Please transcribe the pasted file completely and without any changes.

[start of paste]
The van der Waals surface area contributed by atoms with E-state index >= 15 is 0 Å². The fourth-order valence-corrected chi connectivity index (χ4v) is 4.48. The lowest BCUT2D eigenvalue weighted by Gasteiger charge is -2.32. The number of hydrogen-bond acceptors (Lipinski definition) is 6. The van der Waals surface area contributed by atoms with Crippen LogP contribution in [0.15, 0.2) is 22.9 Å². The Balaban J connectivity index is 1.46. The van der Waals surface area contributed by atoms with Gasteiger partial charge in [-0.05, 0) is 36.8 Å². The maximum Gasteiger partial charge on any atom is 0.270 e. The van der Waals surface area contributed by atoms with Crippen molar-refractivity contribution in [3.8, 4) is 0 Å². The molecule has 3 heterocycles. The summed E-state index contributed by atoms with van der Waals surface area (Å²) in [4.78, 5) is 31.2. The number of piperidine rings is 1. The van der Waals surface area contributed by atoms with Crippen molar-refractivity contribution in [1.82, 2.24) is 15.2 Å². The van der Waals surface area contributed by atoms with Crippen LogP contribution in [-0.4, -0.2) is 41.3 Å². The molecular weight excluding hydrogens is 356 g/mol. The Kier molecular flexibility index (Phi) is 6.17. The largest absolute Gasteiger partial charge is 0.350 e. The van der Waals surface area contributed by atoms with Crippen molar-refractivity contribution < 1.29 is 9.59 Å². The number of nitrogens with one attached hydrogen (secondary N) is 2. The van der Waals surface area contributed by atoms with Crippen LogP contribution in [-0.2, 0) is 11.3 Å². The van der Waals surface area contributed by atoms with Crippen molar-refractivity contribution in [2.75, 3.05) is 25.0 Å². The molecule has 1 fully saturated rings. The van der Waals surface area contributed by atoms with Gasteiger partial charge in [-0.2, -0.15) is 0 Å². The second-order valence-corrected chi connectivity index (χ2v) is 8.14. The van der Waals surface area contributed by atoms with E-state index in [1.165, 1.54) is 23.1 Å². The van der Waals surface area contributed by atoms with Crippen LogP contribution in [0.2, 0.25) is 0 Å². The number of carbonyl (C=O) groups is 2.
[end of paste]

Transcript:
The van der Waals surface area contributed by atoms with E-state index >= 15 is 0 Å². The fourth-order valence-corrected chi connectivity index (χ4v) is 4.48. The lowest BCUT2D eigenvalue weighted by Gasteiger charge is -2.32. The number of hydrogen-bond acceptors (Lipinski definition) is 6. The van der Waals surface area contributed by atoms with Crippen LogP contribution in [0.15, 0.2) is 22.9 Å². The Balaban J connectivity index is 1.46. The van der Waals surface area contributed by atoms with Gasteiger partial charge in [-0.05, 0) is 36.8 Å². The maximum Gasteiger partial charge on any atom is 0.270 e. The van der Waals surface area contributed by atoms with Crippen molar-refractivity contribution in [3.8, 4) is 0 Å². The molecule has 3 heterocycles. The summed E-state index contributed by atoms with van der Waals surface area (Å²) in [4.78, 5) is 31.2. The number of piperidine rings is 1. The van der Waals surface area contributed by atoms with Crippen molar-refractivity contribution in [1.82, 2.24) is 15.2 Å². The van der Waals surface area contributed by atoms with Crippen LogP contribution in [-0.4, -0.2) is 41.3 Å². The molecular weight excluding hydrogens is 356 g/mol. The Kier molecular flexibility index (Phi) is 6.17. The largest absolute Gasteiger partial charge is 0.350 e. The van der Waals surface area contributed by atoms with Crippen molar-refractivity contribution < 1.29 is 9.59 Å². The number of nitrogens with one attached hydrogen (secondary N) is 2. The van der Waals surface area contributed by atoms with Crippen LogP contribution in [-0.2, 0) is 11.3 Å². The van der Waals surface area contributed by atoms with Crippen molar-refractivity contribution in [2.75, 3.05) is 25.0 Å². The molecule has 1 fully saturated rings. The van der Waals surface area contributed by atoms with Gasteiger partial charge in [-0.2, -0.15) is 0 Å². The second-order valence-corrected chi connectivity index (χ2v) is 8.14. The van der Waals surface area contributed by atoms with E-state index in [1.165, 1.54) is 23.1 Å². The van der Waals surface area contributed by atoms with Crippen LogP contribution in [0.2, 0.25) is 0 Å². The number of carbonyl (C=O) groups is 2.